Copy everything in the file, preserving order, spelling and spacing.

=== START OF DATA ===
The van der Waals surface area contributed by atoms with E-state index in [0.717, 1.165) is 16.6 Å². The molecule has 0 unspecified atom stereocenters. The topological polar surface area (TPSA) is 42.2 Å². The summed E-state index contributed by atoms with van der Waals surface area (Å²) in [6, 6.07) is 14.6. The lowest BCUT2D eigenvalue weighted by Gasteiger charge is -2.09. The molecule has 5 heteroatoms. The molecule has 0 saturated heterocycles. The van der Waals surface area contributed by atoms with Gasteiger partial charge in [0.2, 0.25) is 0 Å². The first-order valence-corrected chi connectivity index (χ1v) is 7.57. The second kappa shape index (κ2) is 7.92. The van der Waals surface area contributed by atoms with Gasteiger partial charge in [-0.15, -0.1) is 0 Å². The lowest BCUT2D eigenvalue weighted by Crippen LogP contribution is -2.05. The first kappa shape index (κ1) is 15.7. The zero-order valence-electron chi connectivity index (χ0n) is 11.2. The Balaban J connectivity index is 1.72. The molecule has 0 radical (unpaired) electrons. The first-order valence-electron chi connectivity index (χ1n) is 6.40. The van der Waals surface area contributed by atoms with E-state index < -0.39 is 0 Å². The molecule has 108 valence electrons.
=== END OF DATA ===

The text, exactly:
The van der Waals surface area contributed by atoms with E-state index in [0.717, 1.165) is 16.6 Å². The molecule has 0 unspecified atom stereocenters. The topological polar surface area (TPSA) is 42.2 Å². The summed E-state index contributed by atoms with van der Waals surface area (Å²) in [6, 6.07) is 14.6. The lowest BCUT2D eigenvalue weighted by Gasteiger charge is -2.09. The molecule has 5 heteroatoms. The molecule has 0 saturated heterocycles. The van der Waals surface area contributed by atoms with Gasteiger partial charge in [0.2, 0.25) is 0 Å². The first-order valence-corrected chi connectivity index (χ1v) is 7.57. The second kappa shape index (κ2) is 7.92. The van der Waals surface area contributed by atoms with Gasteiger partial charge in [-0.15, -0.1) is 0 Å². The lowest BCUT2D eigenvalue weighted by Crippen LogP contribution is -2.05. The first kappa shape index (κ1) is 15.7. The zero-order valence-electron chi connectivity index (χ0n) is 11.2. The Balaban J connectivity index is 1.72. The molecule has 0 radical (unpaired) electrons. The first-order valence-electron chi connectivity index (χ1n) is 6.40. The van der Waals surface area contributed by atoms with E-state index < -0.39 is 0 Å². The molecule has 108 valence electrons.